For three days back in the mid-1990s, a roomful of classically trained violinists brainstormed for the perfect name for their new high-energy, choreographed violin musical extravaganza that would soon hit the road and change the public perception of the violin and its usual tuxedo and gown wearing players.
The word didn't seem to exist, said Tony Moore, one of the show's creators.
Shortly after, Dean Marshall, another creator, who was killing some time in an airport bookstore, picked up a dictionary and opened it haphazardly. The word "barrage" leaped off the page. One of the definitions Marshall read, Moore recalled as it was relayed to him, was "a repetition of high energy over a short period of time."
"We said, 'Oh man, we're going with that,' " Moore said.
When Barrage hits Pasco-Hernando Community College's Performing Arts Center stage on March 10, that's exactly what the audience can expect to see.
The show has been described by its creators as a "high-octane fiddle fest" and as "an evening of performing jigs on rocket fuel" by the Los Angeles Daily News.
"That's why it's called Barrage," Moore said. "It hits you over the head and it hits you again and again and again."
Think of what "Stomp" and "Riverdance" did for percussion and Irish folk dancing, respectively, only now it's ramped up violins — and better, creators naturally say.
Based in Calgary, Canada, the cast of Barrage consists of five violin players, a drummer, a bassist and a guitar player who give audience members something tantalizing not only for the ears, but for the eyes as well while the musicians combine pulsating world beats and strong voices with electric carefully choreographed movements. Bagpipes, a tin whistle and a mandolin are even thrown into the mix during the two-hour performance that Moore describes as a musical without the book. And Barrage's current "Soundtrack of the World" show doesn't come with fancy costumes. The flash is in the music and dancing.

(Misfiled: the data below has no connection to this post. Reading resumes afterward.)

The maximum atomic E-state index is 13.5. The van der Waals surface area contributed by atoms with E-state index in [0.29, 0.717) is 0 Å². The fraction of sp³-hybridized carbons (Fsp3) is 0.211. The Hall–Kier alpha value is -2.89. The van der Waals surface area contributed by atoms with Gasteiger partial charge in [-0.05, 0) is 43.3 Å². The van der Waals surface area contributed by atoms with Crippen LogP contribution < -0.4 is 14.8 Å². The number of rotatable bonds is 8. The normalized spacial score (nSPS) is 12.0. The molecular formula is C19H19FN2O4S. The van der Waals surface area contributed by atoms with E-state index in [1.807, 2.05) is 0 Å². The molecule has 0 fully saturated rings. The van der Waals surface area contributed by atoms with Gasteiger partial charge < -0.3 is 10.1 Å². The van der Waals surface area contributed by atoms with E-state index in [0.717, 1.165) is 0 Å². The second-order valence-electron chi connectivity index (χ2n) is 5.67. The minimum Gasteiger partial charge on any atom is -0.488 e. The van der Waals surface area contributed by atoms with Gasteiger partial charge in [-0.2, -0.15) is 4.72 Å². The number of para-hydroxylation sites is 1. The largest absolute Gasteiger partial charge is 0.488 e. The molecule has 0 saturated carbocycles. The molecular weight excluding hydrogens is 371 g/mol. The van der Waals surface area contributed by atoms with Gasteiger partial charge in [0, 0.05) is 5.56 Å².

Each of the talented young cast members, whose average age is in the mid-20s, is classically trained and hand selected after intense auditions.
Cast members travel about 40 weeks of the year and since the beginning Barrage has performed more than 2,500 shows in 27 countries and released seven albums, four DVDs and had five television specials.
The music in the live show is about a 60-40 mix of Barrage originals and symphonically arranged covers from classical to Celtic jigs, Latin to bluegrass, creating a one-of-a-kind tireless performance that blends styles, cultures, layered vocals and the numerous talents of the powerful cast. It also features solo and trio performances, such as the Dueling Fiddlers.
"It's a high-energy mix of music, song and dance and it's centered around the ageless instrument, the violin," Moore said. "If you don't like it, wait two minutes. We'll have something different."